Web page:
Rather than using chronological age, the dependent portion of the population can be better estimated by focusing on care dependency, Sadana argued. The WHO care dependency measure tracks difficulty with the six activities of daily living—bathing, dressing, eating, getting in/out of bed, using the toilet, and walking across a room—related to declines in function.

Conference participants also examined better ways to track progress toward the internationally agreed upon Sustainable Development Goals (SDGs) as they relate to the well-being of older people, including health care access and economic security. Unlike the earlier Millennium Development Goals, the global targets for 2030 call for ensuring that the SDGs are met for all segments of society, including vulnerable older adults. Data on older people are limited in many countries and often not separated from data on other members of their multigenerational households, making assessing older people’s well-being difficult in many countries, reported Amal Abou Rafeh, Division for Inclusive Social Development/UNDESA; Storey Angele, Office of National Statistics, United Kingdom and Titchfield City Group on Ageing; and Patricia Conboy, HelpAge International.11

60 Is Becoming the New 50 as People Worldwide Live Longer

At the root of this interest in new ways and better data to measure old age are dramatic increases in life expectancy—dubbed a global longevity revolution by UNDESA.

UNDESA reports that new 60-year-olds in high-income countries can expect to live at least another 25 years, based on their Population Division’s World Population Prospects 2017.12 As recently as the 1950s, 25 years of additional life expectancy were limited to those 50 years old and younger in these countries, they show.

In a very real, demographic sense, 60 is the new 50,” the agency suggests, further explaining the shift in this way:

“In Ethiopia, a new 60-year-old can expect to live at least another 18 years. This was also true of 50-year-old Ethiopians in 1950. In Ireland, a new 60-year-old can expect to live at least another 24 years. This was also true of 50-year-olds in Ireland in the 1950s.

“Progress has been fastest in Asia—where 60 is the new 48 [the average life expectancy of a 60-year-old is that of a 48-year-old in 1950]. Latin America shows about average progress—where 60 is the new 50. And Africa and Europe have had slower progress—where 60 is the new 54.”

PRB’s 2018 World Population Data Sheet underscores the growing shift toward longer lives and older populations, showing that 82 countries are projected to have at least 20 percent of their population ages 65 and older in 2050, compared with 13 countries in 2018.13 Most African countries have relatively young populations but are expected to experience some of the world’s most rapid growth in their total number of older people between 2018 and 2050, with profound social implications.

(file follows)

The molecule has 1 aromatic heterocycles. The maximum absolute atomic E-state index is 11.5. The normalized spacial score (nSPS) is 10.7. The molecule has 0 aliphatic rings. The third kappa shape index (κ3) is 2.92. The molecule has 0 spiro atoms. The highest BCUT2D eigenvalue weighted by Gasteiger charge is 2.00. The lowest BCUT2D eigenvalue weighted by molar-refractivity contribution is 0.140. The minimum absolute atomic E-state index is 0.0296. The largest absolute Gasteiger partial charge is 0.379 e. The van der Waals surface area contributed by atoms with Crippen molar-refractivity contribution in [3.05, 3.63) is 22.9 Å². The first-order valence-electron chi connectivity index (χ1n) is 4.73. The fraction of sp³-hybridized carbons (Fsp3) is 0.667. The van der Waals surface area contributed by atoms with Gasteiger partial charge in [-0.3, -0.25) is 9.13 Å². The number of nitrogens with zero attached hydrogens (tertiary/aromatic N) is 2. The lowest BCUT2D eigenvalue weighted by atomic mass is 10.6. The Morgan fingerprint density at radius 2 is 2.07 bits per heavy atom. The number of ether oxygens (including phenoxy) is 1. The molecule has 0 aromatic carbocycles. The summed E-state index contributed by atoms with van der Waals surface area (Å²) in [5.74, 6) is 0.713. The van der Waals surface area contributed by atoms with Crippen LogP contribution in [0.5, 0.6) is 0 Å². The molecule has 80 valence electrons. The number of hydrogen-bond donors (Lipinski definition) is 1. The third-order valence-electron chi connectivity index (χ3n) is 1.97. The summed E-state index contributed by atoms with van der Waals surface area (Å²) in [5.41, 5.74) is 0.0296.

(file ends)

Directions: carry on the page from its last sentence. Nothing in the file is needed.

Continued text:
A 30-year gap separates countries with the highest and lowest ages at which people experience the health problems of an average 65-year-old.

Better data will help us answer a key question: Are older people leading both longer and healthier lives? The authors of a Demography article, “Is 60 the New 50? Examining Changes in Biological Age Over the Past Two Decades,” say, “Yes, for Americans, particularly men.”14 Morgan E. Levine of Yale University and Eileen M. Crimmins of the University of Southern California find biological evidence that Americans appear to be aging more slowly than they were two decades ago. They point out that decelerating aging and postponing age-related disease and disability can improve individual quality of life and have profound economic implications.

But among countries worldwide, a University of Washington study finds wide variation in how well or poorly people age.15 Their analysis, published in The Lancet, shows that a 30-year gap separates countries with the highest and lowest ages at which people experience the health problems of an average 65-year-old. Angela Y. Chang and colleagues report that 76-year-olds in Japan and 46-year-olds in Papua New Guinea have the same level of age-related health problems as an average 65-year-old. On this health-related scale of how a country’s people are faring, the United States ranked 53rd out of 195 countries.


Some highlights of the wide-ranging two-day conference, “Measuring Population Ageing: Bridging Research and Policy, are captured in this Twitter Moment; PowerPoint presentations and videos of the sessions are available here. As part of a panel of journalists and communicators examining media’s role in both shaping public attitudes and perpetuating stereotypes on population aging, PRB shared our experience communicating population aging concepts using digital media.